Leaving the child welfare services: From institutional housing to the initial steps on the housing market

The demographic situation in France
By Pascale Dietrich-Ragon, James Tovey

In France, 138,000 children and adolescents in danger—1.6% of the population aged under 18—are cared for by the child welfare services (Aide Sociale à l’Enfance). While they enter care at different ages, all must leave upon reaching age 18, when the legal duty of care ends, or at 21 if they obtain an extension contract (contrat jeune majeur). After leaving, they must provide for themselves and can no longer rely on the child welfare services for housing. Using data from the ELAP longitudinal survey on the autonomy of young adult care-leavers (Étude longitudinale sur l’accès à l’autonomie après le placement) and qualitative interviews, this article explores how these young adults find a place to live and how they perceive the experience. While they have faced housing insecurity from early on, their programmed expulsion from care is a new source of insecurity, thereby causing them stress and anxiety. In addition, access to housing is unequal. Those who follow the rules and have not left the institutional circuit get places in the best accommodations, and later a place of their own. Those unable or unwilling to comply with institutional constraints are the most vulnerable after leaving care.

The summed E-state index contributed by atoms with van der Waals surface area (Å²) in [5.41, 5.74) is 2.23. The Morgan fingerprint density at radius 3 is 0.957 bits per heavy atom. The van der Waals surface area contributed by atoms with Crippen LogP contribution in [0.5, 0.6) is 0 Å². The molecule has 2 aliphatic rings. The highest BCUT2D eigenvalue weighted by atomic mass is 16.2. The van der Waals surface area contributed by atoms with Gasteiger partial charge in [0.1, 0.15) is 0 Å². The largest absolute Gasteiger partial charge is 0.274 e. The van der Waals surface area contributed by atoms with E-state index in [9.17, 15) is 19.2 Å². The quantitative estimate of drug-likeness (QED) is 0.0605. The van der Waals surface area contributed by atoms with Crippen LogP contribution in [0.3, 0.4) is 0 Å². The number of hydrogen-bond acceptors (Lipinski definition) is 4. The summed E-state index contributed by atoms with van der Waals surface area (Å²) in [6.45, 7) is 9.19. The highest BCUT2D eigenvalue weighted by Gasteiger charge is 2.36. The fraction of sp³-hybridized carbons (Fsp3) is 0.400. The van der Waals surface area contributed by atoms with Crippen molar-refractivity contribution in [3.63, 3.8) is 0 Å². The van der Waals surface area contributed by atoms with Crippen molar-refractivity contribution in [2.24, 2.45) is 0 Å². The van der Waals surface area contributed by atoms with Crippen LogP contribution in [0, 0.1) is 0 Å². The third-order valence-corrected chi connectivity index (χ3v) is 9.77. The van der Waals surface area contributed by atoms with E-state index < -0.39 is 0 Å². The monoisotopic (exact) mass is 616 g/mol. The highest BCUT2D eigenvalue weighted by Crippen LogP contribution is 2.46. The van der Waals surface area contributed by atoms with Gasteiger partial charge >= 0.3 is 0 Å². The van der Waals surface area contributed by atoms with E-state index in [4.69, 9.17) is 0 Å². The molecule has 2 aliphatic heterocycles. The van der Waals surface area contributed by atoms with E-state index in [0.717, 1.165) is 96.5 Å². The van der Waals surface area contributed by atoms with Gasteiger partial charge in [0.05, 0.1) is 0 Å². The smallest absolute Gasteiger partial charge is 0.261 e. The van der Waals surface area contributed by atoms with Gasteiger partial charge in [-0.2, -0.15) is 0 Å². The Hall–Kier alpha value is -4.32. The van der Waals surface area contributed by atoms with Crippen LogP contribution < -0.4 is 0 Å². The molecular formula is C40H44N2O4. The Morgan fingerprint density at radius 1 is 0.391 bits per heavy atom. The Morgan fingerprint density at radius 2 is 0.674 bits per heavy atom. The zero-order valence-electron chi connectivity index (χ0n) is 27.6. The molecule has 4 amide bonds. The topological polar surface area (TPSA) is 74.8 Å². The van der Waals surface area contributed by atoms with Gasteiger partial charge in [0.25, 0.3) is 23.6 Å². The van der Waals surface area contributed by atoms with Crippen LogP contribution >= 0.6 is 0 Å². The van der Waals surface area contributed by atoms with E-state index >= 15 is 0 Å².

• child welfare services
  • youth
  • housing vulnerability
  • expulsion
  • housing
  • lower socio-economic categories
  • France
Go to the article on Cairn-int.info